Reducing Multipath

What can you do to reduce multipath?

  • Buy a good quality, well-designed antenna. A directional Yagi antenna is best here. Select one with a narrow beamwidth or acceptance angle and a high Front-to-Back Ratio. High gain is needed when your line of sight is completely blocked by large obstacles, like a mountain ridge, or if you are trying to pick up stations over long distances.
  • Mount your antenna up high on a tall mast 15-20' above the rooflines of surrounding houses. Usually the higher you get the antenna the better, but try different heights to get the cleanest signal. Sometimes you will find that some channels have different sweet spots in regard to height, so a compromise may be needed.
  • Try different X-Y locations on the roof, looking for the cleanest signal. You can do this by taking a small TV on the roof, then mount your antenna to a long lightweight pole and walk around on your roof.
  • Yagi's with a tight beamwidth need to be aimed with accuracy in both the vertical and horizontal plane. Normally a Yagi with a small horizontal beamwidth has a even smaller vertical beamwidth, usually less than half the horizontal width. Tilting the antenna up around 3 to15 degrees can improve reception a lot in bad multipath areas. The exact angle must be found through trial and error, or by using a remote controlled Vertical Tilter.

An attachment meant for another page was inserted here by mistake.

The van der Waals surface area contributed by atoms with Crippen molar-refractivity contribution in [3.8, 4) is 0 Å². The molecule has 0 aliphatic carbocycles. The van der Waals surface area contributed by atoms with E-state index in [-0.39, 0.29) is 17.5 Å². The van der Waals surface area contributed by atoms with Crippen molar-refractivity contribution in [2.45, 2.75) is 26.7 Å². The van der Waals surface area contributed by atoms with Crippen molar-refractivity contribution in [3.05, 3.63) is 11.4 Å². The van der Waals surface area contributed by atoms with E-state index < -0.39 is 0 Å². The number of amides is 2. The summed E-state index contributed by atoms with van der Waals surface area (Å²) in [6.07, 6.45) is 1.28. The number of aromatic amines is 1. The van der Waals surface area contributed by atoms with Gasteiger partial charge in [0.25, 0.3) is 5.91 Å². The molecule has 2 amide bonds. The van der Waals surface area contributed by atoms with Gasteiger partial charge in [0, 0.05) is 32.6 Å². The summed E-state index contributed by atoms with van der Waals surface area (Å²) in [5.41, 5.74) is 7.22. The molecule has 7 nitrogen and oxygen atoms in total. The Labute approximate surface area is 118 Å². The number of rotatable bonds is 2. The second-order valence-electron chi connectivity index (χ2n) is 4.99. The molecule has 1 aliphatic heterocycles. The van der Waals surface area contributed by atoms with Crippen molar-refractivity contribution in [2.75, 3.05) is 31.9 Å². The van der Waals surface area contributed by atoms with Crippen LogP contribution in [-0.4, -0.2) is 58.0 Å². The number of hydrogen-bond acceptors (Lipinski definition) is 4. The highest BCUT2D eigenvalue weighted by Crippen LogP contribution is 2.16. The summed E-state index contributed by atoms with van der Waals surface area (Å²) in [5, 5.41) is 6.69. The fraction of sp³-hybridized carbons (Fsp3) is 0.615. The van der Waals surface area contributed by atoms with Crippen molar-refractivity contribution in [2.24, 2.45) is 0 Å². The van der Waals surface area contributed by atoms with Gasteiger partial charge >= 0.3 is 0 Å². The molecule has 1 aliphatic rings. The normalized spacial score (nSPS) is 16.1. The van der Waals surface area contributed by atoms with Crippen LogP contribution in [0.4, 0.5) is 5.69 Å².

• Stack the antennas horizontally by placing two identical antennas on a common boom. Out of all the experimenting I have done, horizontal stacking has made the biggest improvement in multipath reduction. Stacking also requires that you adjust the vertical and horizontal angle with even greater precision. I have found vertical angle should be within one degree and horizontal angle within two degrees for best results. The weaker the station the more critical the adjusting becomes.
  • Move to a different location. If you are moving, check with some locals shops or neighbors about reception conditions. Use a elevation generating computer mapping program, plot out a map of all possible moving locations.